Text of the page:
UK communications regulator Ofcom delivered its annual report on the BBC’s performance, offering a positive outlook, with room to build on transparency, creative risk taking and attracting younger audiences.
Despite declining live TV viewership over the last six successive years, the British pubcaster has performed well across TV, radio and online, attracting nine out of 10 adults to their content each week, with audiences spending an estimated two hours and 44 minutes with the BBC each day.
Audiences report overall satisfaction with the BBC, with 74% satisfaction with radio, 75% with websites and apps, and 68% with TV, while a majority also agreed that the BBC is delivering its “public purpose” well.
Elsewhere, more than seven in 10 people rate the BBC highly for high-quality, trustworthy and accurate news that helps them understand the world. More than eight in 10 rate current affairs TV programs highly for providing high-quality commentary and investigative journalism.
Ofcom also identified four key areas where the BBC could improve.
Transparency came up as a weakness, as when the BBC planned changes to the streaming service iPlayer while providing scant information to the public. In contrast, the pubcaster did invite meaningful feedback last year on plans for a new BBC Scotland channel, more in line with its privileged position as a publicly-funded organization, the report said. Ofcom also noted the need for greater transparency in the process of keeping public-service and commercial activities separate.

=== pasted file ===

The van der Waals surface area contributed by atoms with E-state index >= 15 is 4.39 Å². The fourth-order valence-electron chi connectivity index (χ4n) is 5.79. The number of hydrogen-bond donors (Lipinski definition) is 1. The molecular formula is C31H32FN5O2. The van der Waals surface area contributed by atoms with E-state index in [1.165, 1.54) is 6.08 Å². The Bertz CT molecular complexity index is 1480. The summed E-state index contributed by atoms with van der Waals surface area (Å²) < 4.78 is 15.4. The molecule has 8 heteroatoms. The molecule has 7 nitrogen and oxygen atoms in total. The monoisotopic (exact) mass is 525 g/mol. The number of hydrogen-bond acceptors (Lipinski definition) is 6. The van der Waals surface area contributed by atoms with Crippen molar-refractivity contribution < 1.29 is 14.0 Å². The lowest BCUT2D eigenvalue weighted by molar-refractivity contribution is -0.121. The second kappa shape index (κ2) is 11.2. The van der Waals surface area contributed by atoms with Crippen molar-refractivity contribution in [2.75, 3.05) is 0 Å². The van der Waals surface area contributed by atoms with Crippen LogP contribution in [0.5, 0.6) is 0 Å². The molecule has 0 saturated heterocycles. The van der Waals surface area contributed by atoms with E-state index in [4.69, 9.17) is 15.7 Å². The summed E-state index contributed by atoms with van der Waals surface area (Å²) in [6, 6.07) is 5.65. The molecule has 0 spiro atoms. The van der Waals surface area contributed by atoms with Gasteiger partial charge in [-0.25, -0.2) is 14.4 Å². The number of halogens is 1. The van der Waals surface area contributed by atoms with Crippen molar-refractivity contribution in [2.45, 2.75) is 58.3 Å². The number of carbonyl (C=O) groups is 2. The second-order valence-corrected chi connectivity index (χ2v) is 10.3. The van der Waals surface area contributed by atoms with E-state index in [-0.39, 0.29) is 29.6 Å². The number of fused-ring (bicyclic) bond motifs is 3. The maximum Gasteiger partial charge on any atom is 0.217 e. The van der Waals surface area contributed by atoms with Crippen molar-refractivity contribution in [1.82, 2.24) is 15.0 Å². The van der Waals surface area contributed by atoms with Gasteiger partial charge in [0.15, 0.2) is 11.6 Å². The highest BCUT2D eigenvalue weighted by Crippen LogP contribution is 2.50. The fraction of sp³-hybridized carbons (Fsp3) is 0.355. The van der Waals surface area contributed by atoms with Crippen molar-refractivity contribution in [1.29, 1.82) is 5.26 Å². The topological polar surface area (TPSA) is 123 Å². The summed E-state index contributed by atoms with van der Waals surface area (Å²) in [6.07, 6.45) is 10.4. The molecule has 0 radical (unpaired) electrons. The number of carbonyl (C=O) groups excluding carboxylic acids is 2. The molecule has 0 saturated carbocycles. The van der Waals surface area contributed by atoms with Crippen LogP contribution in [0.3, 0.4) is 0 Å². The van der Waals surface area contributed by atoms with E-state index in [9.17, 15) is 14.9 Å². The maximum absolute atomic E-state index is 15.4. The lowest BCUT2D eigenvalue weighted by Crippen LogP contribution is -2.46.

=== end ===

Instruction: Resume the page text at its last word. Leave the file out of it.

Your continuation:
The report also called for more original UK programs to compete with the strong international programming available in the UK. This includes the need to take more creative risks to ensure local content that stands out and satisfies the 43% of audiences who do not feel like the BBC is taking creative risks and innovating.
With young people spending less than half as much time with the BBC as overall audiences, the report also urges a push to reach this relatively untapped market. While this means creating content more appealing to viewers, it also means finding new ways to reach young people where and how they consume content.
Lastly, more diverse representation of UK society came up as an area needing work, with audiences reporting a greater need for the representation of older women, people with disabilities, and regions outside major cities, in particular.
“Viewers and listeners have told us the BBC is generally doing a good job. But it can go further in some areas,” said Ofcom CEO Sharon White, in a statement. “We expect the BBC to do more in attracting younger people, being bolder in the programs it makes, and making original UK programs that accurately reflect the lives of people around the UK.”